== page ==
beginning. I was a little disappointed not to hear Silvio, but once the 
feelings were overcome, I enjoyed the song a lot.

If You See Her Say Hello - This was my first time hearing this, and I
recognized some of the new lyrics right off. It was a good version, and 
Dylan's voice cracked a little throughout. I was ecstatic when he began to 
wail on the harp, and he did two or three solos during the song.

Tweedle Dee & Tweedle Dum - Always a good song to hear live, and we got a 
very nice version tonight. It was pretty straightforward throughout.

Things Have Changed - I love this song, and it took me a few seconds to
realize what it was. Bob sang a nice, soft version. I hadn't heard him do it 
on piano yet, and that was cool too.  His stagehand Tommy joined him on 
guitar for part of the song.

Highway 61 Revisited - By this time, some of the Deadheads had began to fill
in, and I think that this was one of the first that they recognized. It got 
some people on their feet, and Bob was pretty clear on it. One of the best 
to dance during the whole evening.

Bye and Bye - This was a very mellow version, and I had a chance to sit
back and relax. I would have rather heard something else in this spot, but 
I'm not going to complain.

The Wicked Messenger - Dylan and the band really rocked this one out. A
nice harp solo helped to make this a nice one to hear.

Tears of Rage - Definately the highlight of the evening for me. Dylan
invited Joan Osborne onto the stage, and she sang on the choruses along with 
Dylan. This was a beautiful rendition of a beautiful song. I felt very 
special to be hearing it. Bob also treated us to some harpwork. I would have 
paid the ticket price to hear this song alone. Tommy the stagehand jumped in 
about halfway through, and Dylan was all smiles at Joan as she took on the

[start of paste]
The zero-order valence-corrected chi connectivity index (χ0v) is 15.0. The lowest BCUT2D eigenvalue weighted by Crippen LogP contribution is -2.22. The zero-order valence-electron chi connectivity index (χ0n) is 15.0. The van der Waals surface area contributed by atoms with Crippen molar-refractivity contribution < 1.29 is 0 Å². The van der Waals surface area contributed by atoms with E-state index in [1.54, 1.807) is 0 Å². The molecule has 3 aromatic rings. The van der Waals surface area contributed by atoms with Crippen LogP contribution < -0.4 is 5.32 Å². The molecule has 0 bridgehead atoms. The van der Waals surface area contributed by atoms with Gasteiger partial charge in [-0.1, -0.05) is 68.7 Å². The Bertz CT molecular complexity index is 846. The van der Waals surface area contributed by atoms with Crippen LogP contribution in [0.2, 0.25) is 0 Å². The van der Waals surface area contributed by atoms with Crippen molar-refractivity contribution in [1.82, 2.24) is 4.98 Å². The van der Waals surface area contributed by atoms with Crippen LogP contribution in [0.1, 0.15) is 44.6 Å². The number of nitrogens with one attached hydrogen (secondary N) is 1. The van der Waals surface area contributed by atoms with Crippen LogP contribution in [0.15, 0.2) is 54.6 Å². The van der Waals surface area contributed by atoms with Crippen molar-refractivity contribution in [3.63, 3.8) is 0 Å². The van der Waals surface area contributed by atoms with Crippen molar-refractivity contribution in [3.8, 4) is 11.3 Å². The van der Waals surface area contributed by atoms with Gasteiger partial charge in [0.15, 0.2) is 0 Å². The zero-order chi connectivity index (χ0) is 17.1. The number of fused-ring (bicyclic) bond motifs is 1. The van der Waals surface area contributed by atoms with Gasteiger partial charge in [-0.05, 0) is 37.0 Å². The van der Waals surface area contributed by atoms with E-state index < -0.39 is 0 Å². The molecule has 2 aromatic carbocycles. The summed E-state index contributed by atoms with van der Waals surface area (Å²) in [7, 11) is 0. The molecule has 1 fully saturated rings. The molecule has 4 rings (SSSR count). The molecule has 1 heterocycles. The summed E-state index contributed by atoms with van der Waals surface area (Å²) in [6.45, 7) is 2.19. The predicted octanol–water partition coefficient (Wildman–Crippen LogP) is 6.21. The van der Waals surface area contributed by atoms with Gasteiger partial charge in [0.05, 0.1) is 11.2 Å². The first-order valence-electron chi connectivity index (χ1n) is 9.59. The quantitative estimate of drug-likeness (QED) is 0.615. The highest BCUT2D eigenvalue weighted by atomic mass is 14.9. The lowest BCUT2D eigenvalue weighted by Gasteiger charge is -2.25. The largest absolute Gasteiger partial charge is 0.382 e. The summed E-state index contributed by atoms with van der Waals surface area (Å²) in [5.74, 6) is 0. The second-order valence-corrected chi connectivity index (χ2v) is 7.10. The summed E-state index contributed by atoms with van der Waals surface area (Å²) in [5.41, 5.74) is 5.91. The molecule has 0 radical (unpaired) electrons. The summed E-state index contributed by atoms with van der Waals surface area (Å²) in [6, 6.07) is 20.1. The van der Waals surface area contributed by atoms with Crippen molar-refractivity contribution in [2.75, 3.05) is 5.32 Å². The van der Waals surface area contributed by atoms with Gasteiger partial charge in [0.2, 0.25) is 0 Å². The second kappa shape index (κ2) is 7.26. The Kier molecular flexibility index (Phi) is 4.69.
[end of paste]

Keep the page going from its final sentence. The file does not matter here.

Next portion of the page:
Honest With Me - Bob and the boys cut right into this as soon as Joan left 
the stage, and they did an excellent job. It was a pretty typical version, 
but enjoyable nonetheless.

Summer Days - They did a wonderful job with this, as always. I think that 
Tommy the stagehand even got a solo during the jam. It really got the 
Deadheads moving. The band was in top form with their solos tonight.

Rainy Day Women #12&35 - This was exactly the encore that the Deadheads,
who pretty much packed the place by now, needed. Phil Lesh snuck around 
backstage and nestled in between Larry and Freddie. Near the end, Micky 
Hart appeared next to Phil with a tambourine. It was a fun song, and very
appropriate considering.

After a look at the crowd, Bob walked off the stage without a word. Thus
began the wait for him to return. After 3-4 songs in The Dead's set, he 
walked onstage, stepped up to the piano, and they tore into...

Good Mornin' Little Schoolgirl - This was rocking! It was so awesome to
hear Dylan belt out these lyrics. He and Weir sang together on the verses 
and choruses. Dylan did a little jamming on the piano, and all was good.

Ballad of a Thin Man - I recognized it from the very first notes, and I
became quite excited... It was awesome. Compared to last year's Dayton show 
where I heard it, I would say that tonight it was better. Dylan looked good 
on stage with the members of the Dead, and I was very glad to hear this.

Oh, Boy - Another rocker that Dylan and the Dead tore up. I was suprised
to hear Dylan do Buddy Holly, but he did it very well.

Tonight's show was awesome, it will definately be worth getting the